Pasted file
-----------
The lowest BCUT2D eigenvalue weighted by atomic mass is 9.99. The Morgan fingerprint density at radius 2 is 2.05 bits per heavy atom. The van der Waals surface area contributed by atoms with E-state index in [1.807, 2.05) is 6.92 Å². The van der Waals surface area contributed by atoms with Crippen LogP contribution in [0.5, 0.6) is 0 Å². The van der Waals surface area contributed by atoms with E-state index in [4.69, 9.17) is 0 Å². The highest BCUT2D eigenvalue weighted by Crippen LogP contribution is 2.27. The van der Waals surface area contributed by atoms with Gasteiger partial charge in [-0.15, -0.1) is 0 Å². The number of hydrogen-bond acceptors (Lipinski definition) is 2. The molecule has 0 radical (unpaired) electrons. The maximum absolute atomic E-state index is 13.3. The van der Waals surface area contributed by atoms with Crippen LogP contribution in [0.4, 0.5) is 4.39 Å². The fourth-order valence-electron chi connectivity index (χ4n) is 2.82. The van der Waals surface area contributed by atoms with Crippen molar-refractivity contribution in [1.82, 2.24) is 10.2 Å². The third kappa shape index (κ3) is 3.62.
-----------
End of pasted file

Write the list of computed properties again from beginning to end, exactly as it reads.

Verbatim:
The lowest BCUT2D eigenvalue weighted by atomic mass is 9.99. The Morgan fingerprint density at radius 2 is 2.05 bits per heavy atom. The van der Waals surface area contributed by atoms with E-state index in [1.807, 2.05) is 6.92 Å². The van der Waals surface area contributed by atoms with Crippen LogP contribution in [0.5, 0.6) is 0 Å². The van der Waals surface area contributed by atoms with E-state index in [4.69, 9.17) is 0 Å². The highest BCUT2D eigenvalue weighted by Crippen LogP contribution is 2.27. The van der Waals surface area contributed by atoms with Gasteiger partial charge in [-0.15, -0.1) is 0 Å². The number of hydrogen-bond acceptors (Lipinski definition) is 2. The molecule has 0 radical (unpaired) electrons. The maximum absolute atomic E-state index is 13.3. The van der Waals surface area contributed by atoms with Crippen LogP contribution in [0.4, 0.5) is 4.39 Å². The fourth-order valence-electron chi connectivity index (χ4n) is 2.82. The van der Waals surface area contributed by atoms with Crippen molar-refractivity contribution in [1.82, 2.24) is 10.2 Å². The third kappa shape index (κ3) is 3.62.